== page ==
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The Patterns of a Conservation Economy
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Natural Capital
Examples of this pattern in action:

Wetland Mitigation Bank - Willapa
Public entities — ports, counties, cities and states — help to consolidate wetland habitat in exchange for the wetlands impacted by infrastructure and development. What was once just swampland to be drained and filled, is now recognized as vital habitat to be protect and restore. Wetlands serve as habitat for waterfowl, juvenile fish and other creatures as well as working as natural filters for water. In Washington state, wetland banks have been slow to develop. In the past state regulators have instead emphasized mitigating on site for each impact. Excerpt taken from A Wetland to Bank On by Ed Hunt


Organizations whose work incorporate this pattern:

Oregon Climate Trust

Oregon Water Trust

Skytrust: The Common Assets Project


References:

Daily, Gretchen C., ed. Nature's Services: Societal Dependence on Natural Ecosystems. Island Press. Washington, DC. 1997.

Jansson, AnnMari, et al. Investing in Natural Capital: The Ecological Economics Approach to Sustainability. Island Press. Washington, DC. 1994.

van Dieren, Wouter. Taking Nature Into Account: A Report to the Club of Rome. Springer-Verlag. New York, NY. 1995.

Wackernagel, Mathis and William Rees. Our Ecological Footrpint: Reducing Human Impact on the Earth. New Society Publishers. Gabriola, BC. 1996.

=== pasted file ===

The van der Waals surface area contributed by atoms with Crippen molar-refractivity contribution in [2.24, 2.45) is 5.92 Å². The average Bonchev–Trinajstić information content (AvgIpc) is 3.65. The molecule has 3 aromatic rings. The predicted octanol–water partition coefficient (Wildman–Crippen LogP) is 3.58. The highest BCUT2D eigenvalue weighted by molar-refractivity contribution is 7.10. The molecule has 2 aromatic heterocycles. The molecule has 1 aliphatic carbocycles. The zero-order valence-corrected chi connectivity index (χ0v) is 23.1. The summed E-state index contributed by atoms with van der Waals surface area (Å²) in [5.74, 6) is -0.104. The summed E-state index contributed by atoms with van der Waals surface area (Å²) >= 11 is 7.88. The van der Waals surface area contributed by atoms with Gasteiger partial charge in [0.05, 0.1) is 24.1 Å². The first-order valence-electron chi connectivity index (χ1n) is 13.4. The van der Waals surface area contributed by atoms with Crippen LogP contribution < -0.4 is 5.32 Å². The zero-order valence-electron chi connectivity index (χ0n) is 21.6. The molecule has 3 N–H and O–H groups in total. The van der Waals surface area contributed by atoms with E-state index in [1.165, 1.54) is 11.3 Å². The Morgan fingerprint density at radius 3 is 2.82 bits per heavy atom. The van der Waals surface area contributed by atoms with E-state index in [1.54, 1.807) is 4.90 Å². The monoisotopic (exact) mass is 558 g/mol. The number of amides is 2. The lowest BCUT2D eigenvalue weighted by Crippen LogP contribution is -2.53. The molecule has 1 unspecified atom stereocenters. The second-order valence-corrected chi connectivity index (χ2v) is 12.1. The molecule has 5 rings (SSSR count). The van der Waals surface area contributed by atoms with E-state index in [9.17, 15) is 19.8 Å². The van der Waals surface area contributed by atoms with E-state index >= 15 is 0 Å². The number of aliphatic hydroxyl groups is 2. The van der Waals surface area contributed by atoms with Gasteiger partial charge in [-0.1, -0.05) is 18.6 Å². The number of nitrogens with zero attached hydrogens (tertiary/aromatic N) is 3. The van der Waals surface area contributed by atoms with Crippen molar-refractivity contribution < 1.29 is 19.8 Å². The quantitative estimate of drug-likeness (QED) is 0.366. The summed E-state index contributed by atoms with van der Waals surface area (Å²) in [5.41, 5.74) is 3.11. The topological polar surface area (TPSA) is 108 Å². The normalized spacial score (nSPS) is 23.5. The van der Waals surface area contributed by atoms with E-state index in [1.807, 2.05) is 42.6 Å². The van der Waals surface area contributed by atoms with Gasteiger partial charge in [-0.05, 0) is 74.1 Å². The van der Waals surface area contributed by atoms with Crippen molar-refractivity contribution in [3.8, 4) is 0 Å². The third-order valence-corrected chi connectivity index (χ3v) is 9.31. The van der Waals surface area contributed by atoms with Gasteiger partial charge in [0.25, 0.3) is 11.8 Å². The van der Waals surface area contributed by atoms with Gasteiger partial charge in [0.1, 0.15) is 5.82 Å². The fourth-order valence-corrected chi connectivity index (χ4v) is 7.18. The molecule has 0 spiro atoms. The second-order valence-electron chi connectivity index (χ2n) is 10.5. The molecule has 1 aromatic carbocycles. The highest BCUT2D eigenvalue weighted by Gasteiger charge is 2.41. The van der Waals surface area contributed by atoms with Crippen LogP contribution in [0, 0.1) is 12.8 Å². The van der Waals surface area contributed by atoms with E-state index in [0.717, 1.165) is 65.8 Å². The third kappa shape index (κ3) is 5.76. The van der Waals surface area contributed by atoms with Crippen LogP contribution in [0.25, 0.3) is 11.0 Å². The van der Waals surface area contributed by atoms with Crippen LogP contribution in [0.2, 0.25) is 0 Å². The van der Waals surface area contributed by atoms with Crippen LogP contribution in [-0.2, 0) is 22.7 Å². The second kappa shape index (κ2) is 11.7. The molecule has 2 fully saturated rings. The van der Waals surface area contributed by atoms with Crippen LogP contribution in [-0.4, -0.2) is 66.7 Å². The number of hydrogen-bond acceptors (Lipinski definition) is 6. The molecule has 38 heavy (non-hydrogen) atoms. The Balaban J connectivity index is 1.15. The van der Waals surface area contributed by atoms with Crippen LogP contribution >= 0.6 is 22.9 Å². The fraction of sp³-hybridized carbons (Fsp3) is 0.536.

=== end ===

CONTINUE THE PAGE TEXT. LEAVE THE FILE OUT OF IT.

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Pattern Index

A Conservation Economy

Social Capital

Fundamental Needs

Subsistence Rights

Shelter For All

Health

Access To Knowledge

Community

Social Equity

Security

Cultural Diversity

Cultural Preservation

Sense Of Place

Beauty And Play

Just Transitions

Civic Society

Natural Capital

Ecological Land-Use

Connected Wildlands

Core Reserves

Wildlife Corridors

Buffer Zones

Productive Rural Areas

Sustainable Agriculture

Sustainable Forestry

Sustainable Fisheries

Ecotourism

Compact Towns And Cities

Human-Scale Neighborhoods

Green Building

Transit Access

Ecological Infrastructure

Urban Growth Boundaries

Ecosystem Services

Watershed Services

Soil Services

Climate Services

Biodiversity

Economic Capital

Household Economies

Green Business

Long-Term Profitability

Community Benefit

Green Procurement

Renewable Energy

Sustainable Materials Cycles

Resource Efficiency

Waste As Resource

Product As Service

Local Economies

Value-Added Production

Rural-Urban Linkages

Local Assets

Bioregional Economies

Fair Trade

True Cost Pricing

Product Labeling